Family Milk Cow Part 2: Breed and Cost

This is part two of a series about getting started with a milk cow. 

Before You Buy Continued

There are several things to seriously consider before bringing home a dairy cow. In Part 1, I talked about the time commitment and infrastructure needed. For Part 2, I will discuss dairy breeds and the cost of a milk cow.


The black and white Holsteins are the celebrities of the dairy world.

The dairy breeds include: Holstein, Jersey, Guernsey, Brown Swiss, Ayrshire, Shorthorn, and Dexter.  

Let me first say that you may not have much of a choice here. Sure, technically, there are several different dairy breeds out there. However, depending on where you live, there may not be much variety in your area — there isn’t in mine. The two most prevalent breeds in my area are Holsteins and Jerseys. I was hard pressed to find anything else to choose from, even though I wanted to try either a Guernsey or Brown Swiss the last time I went milk cow shopping. I can give you a quick bit of info on the breeds I mentioned, but I would recommend doing your own research. Personally, I’ve only owned Jerseys. (Well, I did have a Brown Swiss once, but it was a bull bottle calf.)

Holsteins produce the most milk.

Holstein: This is usually what people think of when you say “dairy cow.” They make up about 90 percent of dairy cows in America, because they produce the most milk, somewhere around nine gallons a day! This breed is pretty tall. I would also expect quite a bit of genetic management and inbreeding goes on with this breed, since it’s the one owned by the big dairies.

My milk cow, Sienna, is a registered Jersey.

Jersey: This breed is short, docile, their milk has a high-cream content, and they are fairly intelligent. The reason I wanted to try a different breed is that I don’t think Jerseys are very hardy. In my experience, they don’t fight sickness very well and don’t live very long.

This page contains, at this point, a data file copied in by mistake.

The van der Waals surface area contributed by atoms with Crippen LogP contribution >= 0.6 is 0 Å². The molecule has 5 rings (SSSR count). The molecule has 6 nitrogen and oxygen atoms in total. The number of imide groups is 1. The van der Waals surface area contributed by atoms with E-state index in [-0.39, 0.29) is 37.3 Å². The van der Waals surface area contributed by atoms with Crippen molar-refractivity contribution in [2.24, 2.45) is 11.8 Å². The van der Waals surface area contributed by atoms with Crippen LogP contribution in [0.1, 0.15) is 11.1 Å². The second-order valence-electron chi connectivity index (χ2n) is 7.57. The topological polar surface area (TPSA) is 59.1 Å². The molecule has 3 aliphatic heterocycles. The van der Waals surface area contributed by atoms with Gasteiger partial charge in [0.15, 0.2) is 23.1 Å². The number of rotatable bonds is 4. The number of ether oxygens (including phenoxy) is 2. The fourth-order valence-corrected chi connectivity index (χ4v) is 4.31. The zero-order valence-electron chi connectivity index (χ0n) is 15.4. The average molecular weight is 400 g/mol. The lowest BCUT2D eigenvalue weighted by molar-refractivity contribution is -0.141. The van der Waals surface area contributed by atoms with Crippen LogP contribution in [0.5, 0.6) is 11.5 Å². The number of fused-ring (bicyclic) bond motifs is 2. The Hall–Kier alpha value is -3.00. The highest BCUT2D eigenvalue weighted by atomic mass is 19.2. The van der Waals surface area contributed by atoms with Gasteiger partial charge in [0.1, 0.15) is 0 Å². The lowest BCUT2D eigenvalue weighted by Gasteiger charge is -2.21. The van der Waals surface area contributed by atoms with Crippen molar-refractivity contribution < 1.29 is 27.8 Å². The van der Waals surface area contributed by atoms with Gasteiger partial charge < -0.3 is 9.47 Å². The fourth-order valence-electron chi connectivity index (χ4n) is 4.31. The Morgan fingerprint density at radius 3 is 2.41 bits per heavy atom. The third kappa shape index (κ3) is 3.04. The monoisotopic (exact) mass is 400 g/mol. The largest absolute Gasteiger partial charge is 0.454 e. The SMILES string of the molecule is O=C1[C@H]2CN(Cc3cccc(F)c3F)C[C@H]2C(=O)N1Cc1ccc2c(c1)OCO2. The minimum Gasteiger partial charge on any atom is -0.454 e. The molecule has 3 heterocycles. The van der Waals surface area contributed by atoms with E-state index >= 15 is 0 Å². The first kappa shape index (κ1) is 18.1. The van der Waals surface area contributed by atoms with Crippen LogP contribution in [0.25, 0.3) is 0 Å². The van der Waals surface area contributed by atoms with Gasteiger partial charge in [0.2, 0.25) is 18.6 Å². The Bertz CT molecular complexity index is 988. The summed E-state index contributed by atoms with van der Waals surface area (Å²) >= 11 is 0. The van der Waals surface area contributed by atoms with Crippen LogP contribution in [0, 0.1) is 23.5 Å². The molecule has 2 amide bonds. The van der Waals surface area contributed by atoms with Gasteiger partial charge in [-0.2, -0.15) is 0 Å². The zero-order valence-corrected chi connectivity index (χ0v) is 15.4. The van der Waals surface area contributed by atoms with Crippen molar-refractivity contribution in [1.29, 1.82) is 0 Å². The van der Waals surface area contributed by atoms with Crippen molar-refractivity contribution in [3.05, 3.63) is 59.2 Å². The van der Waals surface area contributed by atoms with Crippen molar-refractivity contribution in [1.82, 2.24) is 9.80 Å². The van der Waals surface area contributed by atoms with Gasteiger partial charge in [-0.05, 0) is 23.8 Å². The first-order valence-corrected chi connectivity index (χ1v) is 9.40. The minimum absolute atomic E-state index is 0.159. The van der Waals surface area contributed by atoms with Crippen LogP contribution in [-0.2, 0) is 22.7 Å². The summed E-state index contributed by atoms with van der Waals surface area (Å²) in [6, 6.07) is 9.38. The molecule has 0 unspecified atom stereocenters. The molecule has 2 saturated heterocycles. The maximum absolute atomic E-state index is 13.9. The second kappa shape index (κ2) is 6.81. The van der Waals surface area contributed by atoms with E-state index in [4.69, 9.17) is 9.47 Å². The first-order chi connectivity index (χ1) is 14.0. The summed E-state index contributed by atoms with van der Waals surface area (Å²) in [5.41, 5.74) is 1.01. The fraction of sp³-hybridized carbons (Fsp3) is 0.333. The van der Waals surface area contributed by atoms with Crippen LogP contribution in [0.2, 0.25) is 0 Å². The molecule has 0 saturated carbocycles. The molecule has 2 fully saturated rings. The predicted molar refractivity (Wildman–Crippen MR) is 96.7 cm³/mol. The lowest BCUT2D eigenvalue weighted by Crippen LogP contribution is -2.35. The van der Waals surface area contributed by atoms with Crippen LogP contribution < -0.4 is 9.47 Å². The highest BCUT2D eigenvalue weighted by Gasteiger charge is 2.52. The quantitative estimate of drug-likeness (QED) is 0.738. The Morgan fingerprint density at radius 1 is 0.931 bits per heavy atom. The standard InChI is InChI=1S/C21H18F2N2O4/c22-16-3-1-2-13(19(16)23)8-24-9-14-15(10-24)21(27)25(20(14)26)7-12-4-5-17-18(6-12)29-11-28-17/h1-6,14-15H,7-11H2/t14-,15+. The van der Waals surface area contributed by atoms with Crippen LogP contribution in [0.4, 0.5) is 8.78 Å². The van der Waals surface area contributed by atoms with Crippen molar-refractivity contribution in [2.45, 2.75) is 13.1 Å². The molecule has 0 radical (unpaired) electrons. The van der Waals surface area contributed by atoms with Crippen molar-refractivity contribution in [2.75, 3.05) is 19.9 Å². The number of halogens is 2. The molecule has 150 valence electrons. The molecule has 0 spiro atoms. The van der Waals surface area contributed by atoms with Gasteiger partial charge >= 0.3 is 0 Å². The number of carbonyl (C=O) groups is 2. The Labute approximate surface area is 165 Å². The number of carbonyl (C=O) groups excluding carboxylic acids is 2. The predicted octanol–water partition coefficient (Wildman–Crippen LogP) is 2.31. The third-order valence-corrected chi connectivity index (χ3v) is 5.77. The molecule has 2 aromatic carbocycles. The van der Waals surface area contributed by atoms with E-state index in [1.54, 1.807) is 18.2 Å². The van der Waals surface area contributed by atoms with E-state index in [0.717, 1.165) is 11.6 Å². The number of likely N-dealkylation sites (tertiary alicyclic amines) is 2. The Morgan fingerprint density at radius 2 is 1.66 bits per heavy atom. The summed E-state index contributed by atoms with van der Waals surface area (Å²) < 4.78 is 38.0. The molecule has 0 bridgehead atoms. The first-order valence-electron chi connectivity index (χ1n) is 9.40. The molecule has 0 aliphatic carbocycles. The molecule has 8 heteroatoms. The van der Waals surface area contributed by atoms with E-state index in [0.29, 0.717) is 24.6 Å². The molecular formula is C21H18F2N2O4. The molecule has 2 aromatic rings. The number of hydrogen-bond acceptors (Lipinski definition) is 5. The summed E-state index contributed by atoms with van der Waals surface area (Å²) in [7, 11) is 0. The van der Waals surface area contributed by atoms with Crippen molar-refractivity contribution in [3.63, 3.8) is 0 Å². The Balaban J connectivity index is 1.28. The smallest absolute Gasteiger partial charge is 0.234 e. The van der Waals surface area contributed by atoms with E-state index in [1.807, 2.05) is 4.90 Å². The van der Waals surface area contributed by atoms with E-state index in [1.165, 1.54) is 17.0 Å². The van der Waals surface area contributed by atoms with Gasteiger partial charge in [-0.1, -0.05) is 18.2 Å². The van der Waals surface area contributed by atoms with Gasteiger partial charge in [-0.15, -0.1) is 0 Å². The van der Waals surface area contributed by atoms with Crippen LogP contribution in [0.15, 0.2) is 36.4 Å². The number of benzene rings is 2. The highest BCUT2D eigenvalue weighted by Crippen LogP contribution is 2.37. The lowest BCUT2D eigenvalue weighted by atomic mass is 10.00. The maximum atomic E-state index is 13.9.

Guernsey: Guernsey milk has a high amount of beta carotene, which gives the milk a golden color. They are hardy, docile, and are known to have an easy time calving.

Brown Swiss: This breed is supposed to be the second-most-productive dairy cow. They are also recognized as the world’s oldest dairy breed.

Shorthorn: Originally from England, milking shorthorns are good grazers that are known to be easily managed.

Ayrshire: This breed is known for being hardy and long-living. Originally a Scottish breed, Ayrshires tend to be more dominant.

Dexter: This is a dual-purpose breed (meat and dairy). They are very small and don’t produce as much milk, but they are cold hardy and are known to have easy births.


Let’s be honest here: Buying milk from the store is much cheaper than owning your own dairy cow. What if you want to buy raw milk? Well, that depends. There is a Jersey dairy farm about 10 miles from my house. It charges $8 a gallon for raw milk. We can easily go through 3 gallons of milk a week. Does owning/feeding my family milk cow, Sienna, cost less than $24 a week? Yes, but not a lot less, because feed is expensive. Also, I’m not counting the cost of my time and effort milking her, cleaning containers, etc.

I couldn’t possibly give you good numbers for the cost of everything, because it would vary greatly depending on your own situation. However, I will give you a list of the costs you’ll most-likely need to factor in. Also, I will not include anything I already mentioned in the “infrastructure” section.

The Cow: Buying your milk cow probably won’t be cheap. A purebred will cost more than a crossbred. I can tell you that I paid $1,800 for Sienna when I bought her in the fall of 2017. For a purebred, registered Jersey that was already trained to be hand-milked, was already bred, had only one owner, and was in great physical health, I think I got a really good deal.

Food: This will probably be your biggest expense, and it is on-going. It can include: hay, alfalfa, minerals/salt, and feed/grain.

This is my 9-quart stainless steel milk bucket.

Equipment: Here are a few items you may want to factor in: a milk bucket, feed bowls, hay ring, water and/or feed troughs, halter, lead rope, milk containers, milk fridge, washcloths, strainers, fly spray, and udder salve.

Health: I’ve had to take my cows to the vet for pregnancy checks, hoof trimming, and antibiotics (when sick). You also have to pay for wormer and any vaccinations or teat treatments they may need.

We’ve had two rounds of calves out of this bull, a Red Angus.

Breeding: If you don’t have a bull, you’ll probably have to pay to breed your cow to one or pay for AI (artificial insemination).


Milk, butter, cheese, buttermilk, and yogurt are a few of the dairy delights you can enjoy from your own raw milk.

I will leave you with some good news. Aside from the obvious benefit of glorious, tasty and healthy raw milk and other dairy delights from your cow, you can also benefit from selling her calves. This year, I will sell two calves from Sienna, because she not only raised her own calf but an adopted calf that I purchased for only $20.

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